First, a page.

The Portuguese in Eastern Arabia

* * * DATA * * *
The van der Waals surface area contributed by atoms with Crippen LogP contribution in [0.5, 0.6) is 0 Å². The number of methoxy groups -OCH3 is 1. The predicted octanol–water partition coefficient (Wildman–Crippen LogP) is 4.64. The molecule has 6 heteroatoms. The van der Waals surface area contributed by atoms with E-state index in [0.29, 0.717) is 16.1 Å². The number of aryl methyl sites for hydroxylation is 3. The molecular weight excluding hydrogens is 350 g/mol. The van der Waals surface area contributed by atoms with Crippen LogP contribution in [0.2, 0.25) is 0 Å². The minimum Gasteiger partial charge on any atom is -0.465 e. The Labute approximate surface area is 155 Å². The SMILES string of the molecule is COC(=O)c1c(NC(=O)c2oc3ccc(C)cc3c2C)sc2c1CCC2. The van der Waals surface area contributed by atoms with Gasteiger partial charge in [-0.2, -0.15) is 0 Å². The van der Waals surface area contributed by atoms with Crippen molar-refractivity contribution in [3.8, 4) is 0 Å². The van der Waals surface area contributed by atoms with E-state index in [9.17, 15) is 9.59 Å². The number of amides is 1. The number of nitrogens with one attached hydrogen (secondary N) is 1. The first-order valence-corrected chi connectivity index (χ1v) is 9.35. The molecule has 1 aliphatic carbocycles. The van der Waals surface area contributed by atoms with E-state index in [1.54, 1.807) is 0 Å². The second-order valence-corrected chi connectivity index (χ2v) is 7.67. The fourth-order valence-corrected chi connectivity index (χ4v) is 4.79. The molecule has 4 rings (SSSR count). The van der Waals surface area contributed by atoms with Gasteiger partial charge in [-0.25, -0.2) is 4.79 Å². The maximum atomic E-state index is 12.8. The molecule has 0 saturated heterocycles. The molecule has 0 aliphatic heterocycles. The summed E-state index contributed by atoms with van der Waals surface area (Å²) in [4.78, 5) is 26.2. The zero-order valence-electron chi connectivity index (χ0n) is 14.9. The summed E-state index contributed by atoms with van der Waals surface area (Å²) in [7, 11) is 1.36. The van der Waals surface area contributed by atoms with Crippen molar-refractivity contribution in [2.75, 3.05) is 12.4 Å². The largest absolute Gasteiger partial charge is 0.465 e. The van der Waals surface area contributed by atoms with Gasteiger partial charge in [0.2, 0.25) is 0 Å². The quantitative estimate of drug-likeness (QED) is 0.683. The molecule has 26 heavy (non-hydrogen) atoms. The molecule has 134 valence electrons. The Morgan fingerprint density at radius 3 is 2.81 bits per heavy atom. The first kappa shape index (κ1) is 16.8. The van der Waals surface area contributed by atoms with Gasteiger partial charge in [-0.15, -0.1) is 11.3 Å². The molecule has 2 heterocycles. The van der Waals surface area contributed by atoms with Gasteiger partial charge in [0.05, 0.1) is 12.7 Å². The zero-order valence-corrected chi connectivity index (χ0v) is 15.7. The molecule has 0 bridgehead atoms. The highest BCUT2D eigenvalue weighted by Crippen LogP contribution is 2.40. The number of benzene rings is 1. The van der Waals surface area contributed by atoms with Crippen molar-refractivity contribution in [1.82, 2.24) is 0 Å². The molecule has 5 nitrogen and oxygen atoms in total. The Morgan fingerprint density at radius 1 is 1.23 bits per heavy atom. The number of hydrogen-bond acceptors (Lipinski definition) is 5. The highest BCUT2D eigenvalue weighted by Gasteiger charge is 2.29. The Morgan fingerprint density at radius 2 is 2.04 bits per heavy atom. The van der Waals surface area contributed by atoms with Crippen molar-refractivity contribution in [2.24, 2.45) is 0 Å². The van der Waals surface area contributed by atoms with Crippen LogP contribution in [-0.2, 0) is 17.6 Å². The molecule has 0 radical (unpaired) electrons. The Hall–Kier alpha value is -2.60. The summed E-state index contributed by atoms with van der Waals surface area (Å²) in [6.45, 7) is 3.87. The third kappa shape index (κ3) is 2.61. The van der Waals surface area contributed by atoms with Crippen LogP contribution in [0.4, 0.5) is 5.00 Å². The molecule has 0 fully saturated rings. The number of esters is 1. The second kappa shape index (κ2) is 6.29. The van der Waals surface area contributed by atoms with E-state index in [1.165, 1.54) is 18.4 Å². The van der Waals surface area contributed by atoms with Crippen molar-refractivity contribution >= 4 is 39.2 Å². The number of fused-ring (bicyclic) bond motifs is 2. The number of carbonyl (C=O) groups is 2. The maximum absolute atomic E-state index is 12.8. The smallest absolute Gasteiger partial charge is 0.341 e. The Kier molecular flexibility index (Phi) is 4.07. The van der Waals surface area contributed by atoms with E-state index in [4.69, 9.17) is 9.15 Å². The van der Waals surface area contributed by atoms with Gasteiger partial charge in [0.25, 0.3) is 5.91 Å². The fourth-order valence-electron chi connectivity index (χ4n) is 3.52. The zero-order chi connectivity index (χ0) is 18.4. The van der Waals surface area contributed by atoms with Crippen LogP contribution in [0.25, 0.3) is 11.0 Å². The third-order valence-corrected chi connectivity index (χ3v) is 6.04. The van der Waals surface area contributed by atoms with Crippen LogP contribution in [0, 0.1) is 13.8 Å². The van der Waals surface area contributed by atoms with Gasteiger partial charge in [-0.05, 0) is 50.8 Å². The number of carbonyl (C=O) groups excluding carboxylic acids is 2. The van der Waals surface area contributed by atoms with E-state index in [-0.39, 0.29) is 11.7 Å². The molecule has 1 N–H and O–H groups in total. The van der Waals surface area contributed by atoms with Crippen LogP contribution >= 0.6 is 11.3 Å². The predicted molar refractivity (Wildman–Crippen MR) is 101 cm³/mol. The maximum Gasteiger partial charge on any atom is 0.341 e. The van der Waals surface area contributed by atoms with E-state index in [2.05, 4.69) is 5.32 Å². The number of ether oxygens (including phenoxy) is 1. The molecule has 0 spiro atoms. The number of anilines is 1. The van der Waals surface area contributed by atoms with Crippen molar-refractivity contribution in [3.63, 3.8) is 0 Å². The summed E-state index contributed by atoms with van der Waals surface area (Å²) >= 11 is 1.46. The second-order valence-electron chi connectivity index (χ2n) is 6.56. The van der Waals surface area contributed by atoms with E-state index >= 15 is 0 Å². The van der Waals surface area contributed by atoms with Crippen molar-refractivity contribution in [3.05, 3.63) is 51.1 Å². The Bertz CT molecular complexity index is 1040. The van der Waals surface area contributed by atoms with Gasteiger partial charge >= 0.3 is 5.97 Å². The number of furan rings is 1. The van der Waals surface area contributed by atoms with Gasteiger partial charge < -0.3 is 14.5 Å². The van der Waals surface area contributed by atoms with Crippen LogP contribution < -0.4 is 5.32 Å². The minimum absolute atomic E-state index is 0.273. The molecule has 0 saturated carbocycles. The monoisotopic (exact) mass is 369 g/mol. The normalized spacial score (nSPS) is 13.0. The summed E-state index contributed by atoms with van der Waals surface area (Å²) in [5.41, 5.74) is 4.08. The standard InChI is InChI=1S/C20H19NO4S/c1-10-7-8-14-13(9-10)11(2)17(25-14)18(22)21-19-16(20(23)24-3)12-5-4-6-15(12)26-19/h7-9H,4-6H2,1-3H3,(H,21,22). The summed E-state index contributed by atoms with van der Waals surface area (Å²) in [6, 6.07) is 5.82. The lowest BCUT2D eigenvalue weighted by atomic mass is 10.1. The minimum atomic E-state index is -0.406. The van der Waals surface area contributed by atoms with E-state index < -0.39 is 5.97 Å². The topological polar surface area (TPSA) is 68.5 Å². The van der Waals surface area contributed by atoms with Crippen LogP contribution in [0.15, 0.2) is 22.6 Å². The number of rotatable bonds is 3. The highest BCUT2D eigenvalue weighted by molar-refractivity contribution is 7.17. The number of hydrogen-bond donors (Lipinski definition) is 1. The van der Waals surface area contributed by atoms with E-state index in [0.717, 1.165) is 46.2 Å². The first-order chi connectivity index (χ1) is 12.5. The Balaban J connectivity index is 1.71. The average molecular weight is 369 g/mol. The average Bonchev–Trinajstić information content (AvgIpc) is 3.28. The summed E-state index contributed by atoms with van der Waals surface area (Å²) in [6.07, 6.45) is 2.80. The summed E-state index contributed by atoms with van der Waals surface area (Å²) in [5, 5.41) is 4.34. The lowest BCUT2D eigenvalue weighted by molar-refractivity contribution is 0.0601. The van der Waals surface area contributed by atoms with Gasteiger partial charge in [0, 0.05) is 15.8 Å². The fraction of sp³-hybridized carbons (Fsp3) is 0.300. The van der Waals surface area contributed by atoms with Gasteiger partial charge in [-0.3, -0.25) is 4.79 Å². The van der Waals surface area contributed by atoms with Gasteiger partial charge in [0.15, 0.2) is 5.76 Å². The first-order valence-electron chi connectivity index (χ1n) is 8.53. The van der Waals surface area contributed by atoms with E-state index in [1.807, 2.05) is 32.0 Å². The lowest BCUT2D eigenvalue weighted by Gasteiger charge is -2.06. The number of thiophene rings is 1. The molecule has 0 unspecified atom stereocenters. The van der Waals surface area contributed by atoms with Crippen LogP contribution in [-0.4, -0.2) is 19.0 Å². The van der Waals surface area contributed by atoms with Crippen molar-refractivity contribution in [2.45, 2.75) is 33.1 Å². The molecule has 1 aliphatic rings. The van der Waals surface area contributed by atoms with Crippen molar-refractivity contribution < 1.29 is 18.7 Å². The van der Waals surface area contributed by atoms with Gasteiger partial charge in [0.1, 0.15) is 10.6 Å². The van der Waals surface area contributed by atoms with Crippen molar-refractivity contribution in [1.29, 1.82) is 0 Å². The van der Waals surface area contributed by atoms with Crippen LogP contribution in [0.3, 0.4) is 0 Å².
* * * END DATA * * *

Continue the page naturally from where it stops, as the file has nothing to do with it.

The transference of the possession of the great Indian trade from the hands of the Venetians to the Portuguese, from the Portuguese to the Dutch, and from the Dutch to the English during the sixteenth, seventeenth and eighteenth centuries, is a matter of much interest and importance, and it may be as well to give a slight sketch of the earlier events before proceeding to the transactions of the Portuguese in Arabia. It was in the year 1514 that the Portuguese first visited and explored the island of Bahrain, on the north-east coast of Arabia. After the subjection of Hormuz, three places on the Arab coast, viz., Kilhat, Muscat, and Sohar, became stations for the Portuguese factors and merchants, who were appointed and controlled from Hormuz. In 1718 the Portuguese thought they had a chance of recovering their position in the Gulf.